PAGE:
Missoula sidewalk

Red paint warns pedestrians of an upheaval in a sidewalk on Edith Street in Missoula's Slant Street area between Brooks Street and Stephens Avenue in November 2018. 

The Missoula Redevelopment Agency recently invested money to build 15 miles of sidewalks in low-income neighborhoods with the goal of increasing walkability, safety and access while reducing traffic congestion, according to MRA assistant director Chris Behan.

“Right now, we’ve decided that all neighborhoods should have sidewalks, whether they can afford them or not,” he said.

Behan was speaking at the Montana Downtown and Main Street Conference on Thursday in Missoula, and was part of a panel on building sustainable communities. One woman in the audience wanted to know how the sidewalks were paid for.

“Tax increment financing,” Behan explained.

Once “two or three new banks” are built in an Urban Renewal District, the new property taxes those projects generate are sometimes spent on public infrastructure, he noted. Last week, the MRA approved spending roughly $238,000 in tax increment financing to build sidewalks in many different areas of town.

“One of the things we talk about is proactive actions to attract investment, rapid investment,” Behan explained. “There’s going to be times now in the future when it’s going to become less and less convenient to be driving everywhere, parking in a big parking lot and going to a big store and leaving. Or just assuming that if you can buy everything on the internet, then big trucks are going to deliver it.

"You’re going need to be able to move around your community in better ways, so setting the table now if you possibly can.”

Moderated by Katie Deuel, the executive director of Home ReSource in Missoula, the panel focused on what Missoula is doing to reduce waste, emissions and costs to taxpayers in the long term. Home ReSource is a nonprofit that accepts donated construction waste and home-building materials and sells them at a discount. That reduces landfill waste and reliance on extractive industries that create new building materials.

Deuel said one of the biggest complaints she hears from people when she suggests investing in sustainability efforts is it’s too expensive.

Lisa Swallow, a Missoula teacher and author of the book "Green Business Practices for Dummies," said that’s a question she gets all the time when consulting for companies.

“The entry point to that value creation for most organizations or communities is harvesting operating efficiencies,” she said. “So whenever you reduce your use of materials, water or energy or reduce the amount of waste you generate, you’re saving money, right? So we call it the low-hanging fruit. Oftentimes it’s something as simple as sealing up your building envelope so you’re saving on energy bills. Oftentimes retrofitting lighting will have a pretty immediate payback. You’d be surprised at how some of these things pencil out quite quickly.”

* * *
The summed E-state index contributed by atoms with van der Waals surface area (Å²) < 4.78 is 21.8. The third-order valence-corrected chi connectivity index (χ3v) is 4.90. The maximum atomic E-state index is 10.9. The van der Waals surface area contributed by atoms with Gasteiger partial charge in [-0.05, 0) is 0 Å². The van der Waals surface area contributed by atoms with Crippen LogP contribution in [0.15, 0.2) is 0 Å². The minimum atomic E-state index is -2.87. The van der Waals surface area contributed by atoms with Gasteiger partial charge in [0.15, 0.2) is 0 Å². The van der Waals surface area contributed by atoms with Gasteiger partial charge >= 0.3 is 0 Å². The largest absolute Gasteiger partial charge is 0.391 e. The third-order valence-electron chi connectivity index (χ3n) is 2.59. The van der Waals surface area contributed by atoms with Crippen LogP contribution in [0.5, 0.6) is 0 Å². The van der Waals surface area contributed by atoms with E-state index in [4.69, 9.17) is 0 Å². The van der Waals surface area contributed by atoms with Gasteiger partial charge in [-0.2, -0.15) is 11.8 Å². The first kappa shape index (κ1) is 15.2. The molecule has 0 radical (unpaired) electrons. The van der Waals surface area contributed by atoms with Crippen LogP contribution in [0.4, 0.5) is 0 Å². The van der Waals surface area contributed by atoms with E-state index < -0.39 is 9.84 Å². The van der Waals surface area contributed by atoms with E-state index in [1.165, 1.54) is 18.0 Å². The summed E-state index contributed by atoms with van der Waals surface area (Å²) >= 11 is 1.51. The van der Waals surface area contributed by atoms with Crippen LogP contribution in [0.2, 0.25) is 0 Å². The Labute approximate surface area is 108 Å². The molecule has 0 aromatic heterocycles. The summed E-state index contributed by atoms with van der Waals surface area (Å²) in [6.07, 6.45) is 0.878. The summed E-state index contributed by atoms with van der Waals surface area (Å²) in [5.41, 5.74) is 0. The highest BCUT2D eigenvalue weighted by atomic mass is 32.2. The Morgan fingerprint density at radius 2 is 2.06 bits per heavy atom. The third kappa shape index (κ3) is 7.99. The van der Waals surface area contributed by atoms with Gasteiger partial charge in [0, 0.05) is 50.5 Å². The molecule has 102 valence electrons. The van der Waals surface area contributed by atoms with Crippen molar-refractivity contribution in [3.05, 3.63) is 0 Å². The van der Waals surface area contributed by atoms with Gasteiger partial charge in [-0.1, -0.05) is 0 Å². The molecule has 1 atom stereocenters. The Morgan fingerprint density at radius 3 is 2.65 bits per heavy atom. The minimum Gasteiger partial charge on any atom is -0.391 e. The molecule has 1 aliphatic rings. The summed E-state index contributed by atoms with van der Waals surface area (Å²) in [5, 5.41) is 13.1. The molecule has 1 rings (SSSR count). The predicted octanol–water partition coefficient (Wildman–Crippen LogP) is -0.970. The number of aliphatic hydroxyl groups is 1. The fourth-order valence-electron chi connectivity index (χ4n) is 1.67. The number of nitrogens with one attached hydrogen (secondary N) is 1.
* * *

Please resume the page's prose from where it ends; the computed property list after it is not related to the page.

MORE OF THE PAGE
Efficient lighting can pay for itself in just 15 months, she said.

“Everything else is just gravy,” Swallow concluded. “The way that you sell this to organizations is operating efficiency capture. The way that you sustain it is to get a commitment from the powers that be. Form a green team in the organization.”

Chase Jones, the city of Missoula’s energy conservation coordinator, said the city wants to reduce electricity use for a very simple reason.

“We don’t see energy prices going down,” he said. “They may not explode or rise hugely overnight but the curve goes (up). But if you can invest in a mid- to long-term way, or even short-term now that costs are going down, that can be a hedge against costs that you can’t control.”

That’s why the city built what was once one of the largest solar arrays in Montana on top of the Park Place parking garage downtown.

“It’s a way that you can control your operational costs,” he said. “And I’ll just say it, whether it’s popular or not, the City of Missoula believes in the science around climate change, that it’s a real thing and that we are contributing to it. That there are real impacts and costs to that."

Natural disasters are exacerbated by climate change and cost communities billions of dollars, he added.

"There are real health costs, environmental costs that often aren’t considered in the very narrow considerations of projects," Jones noted. "So it’s a good thing and it makes more sense when those costs are considered.”

Jones said that investing in sidewalks and bridges, things the Missoula Redevelopment Agency invests in, will reduce fuel costs and congestion that causes stress.

“I think there’s a day when there will be a cost on carbon,” he said. “It’s not an easy thing to decide but I think it will happen someday. I think it will just further prove on top of all the other things that these are smart investments and they’re necessary.”

The conference is being hosted by the Downtown Missoula Partnership at the Holiday Inn Downtown.

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